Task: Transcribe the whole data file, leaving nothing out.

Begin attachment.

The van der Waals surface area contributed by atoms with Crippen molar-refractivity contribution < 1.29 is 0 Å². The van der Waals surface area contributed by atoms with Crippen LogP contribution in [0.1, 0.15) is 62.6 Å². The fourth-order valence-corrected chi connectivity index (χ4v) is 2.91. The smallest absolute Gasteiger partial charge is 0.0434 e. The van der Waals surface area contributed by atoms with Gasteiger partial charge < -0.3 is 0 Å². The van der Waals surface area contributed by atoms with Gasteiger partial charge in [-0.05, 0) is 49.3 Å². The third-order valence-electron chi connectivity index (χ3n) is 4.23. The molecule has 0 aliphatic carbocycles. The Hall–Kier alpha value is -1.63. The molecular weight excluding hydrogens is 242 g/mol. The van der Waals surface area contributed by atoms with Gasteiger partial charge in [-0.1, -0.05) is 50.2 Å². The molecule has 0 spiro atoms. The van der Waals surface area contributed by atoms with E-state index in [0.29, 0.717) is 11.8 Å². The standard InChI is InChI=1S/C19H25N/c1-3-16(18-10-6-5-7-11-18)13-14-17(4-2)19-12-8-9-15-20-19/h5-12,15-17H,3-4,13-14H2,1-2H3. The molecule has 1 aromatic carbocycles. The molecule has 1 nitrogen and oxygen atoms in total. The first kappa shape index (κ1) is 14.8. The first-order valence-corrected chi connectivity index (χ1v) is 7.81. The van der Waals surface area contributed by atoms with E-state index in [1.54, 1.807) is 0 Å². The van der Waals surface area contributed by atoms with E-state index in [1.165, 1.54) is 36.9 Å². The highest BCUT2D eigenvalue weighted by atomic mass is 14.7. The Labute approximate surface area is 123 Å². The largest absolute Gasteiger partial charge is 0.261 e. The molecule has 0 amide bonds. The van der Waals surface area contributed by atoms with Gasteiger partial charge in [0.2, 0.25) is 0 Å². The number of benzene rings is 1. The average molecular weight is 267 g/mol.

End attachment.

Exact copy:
The van der Waals surface area contributed by atoms with Crippen molar-refractivity contribution < 1.29 is 0 Å². The van der Waals surface area contributed by atoms with Crippen LogP contribution in [0.1, 0.15) is 62.6 Å². The fourth-order valence-corrected chi connectivity index (χ4v) is 2.91. The smallest absolute Gasteiger partial charge is 0.0434 e. The van der Waals surface area contributed by atoms with Gasteiger partial charge < -0.3 is 0 Å². The van der Waals surface area contributed by atoms with Gasteiger partial charge in [-0.05, 0) is 49.3 Å². The third-order valence-electron chi connectivity index (χ3n) is 4.23. The molecule has 0 aliphatic carbocycles. The Hall–Kier alpha value is -1.63. The molecular weight excluding hydrogens is 242 g/mol. The van der Waals surface area contributed by atoms with Gasteiger partial charge in [-0.1, -0.05) is 50.2 Å². The molecule has 0 spiro atoms. The van der Waals surface area contributed by atoms with E-state index in [0.29, 0.717) is 11.8 Å². The standard InChI is InChI=1S/C19H25N/c1-3-16(18-10-6-5-7-11-18)13-14-17(4-2)19-12-8-9-15-20-19/h5-12,15-17H,3-4,13-14H2,1-2H3. The molecule has 1 aromatic carbocycles. The molecule has 1 nitrogen and oxygen atoms in total. The first kappa shape index (κ1) is 14.8. The first-order valence-corrected chi connectivity index (χ1v) is 7.81. The van der Waals surface area contributed by atoms with E-state index in [1.54, 1.807) is 0 Å². The van der Waals surface area contributed by atoms with E-state index in [1.165, 1.54) is 36.9 Å². The highest BCUT2D eigenvalue weighted by atomic mass is 14.7. The Labute approximate surface area is 123 Å². The largest absolute Gasteiger partial charge is 0.261 e. The molecule has 0 amide bonds. The van der Waals surface area contributed by atoms with Gasteiger partial charge in [0.2, 0.25) is 0 Å². The number of benzene rings is 1. The average molecular weight is 267 g/mol.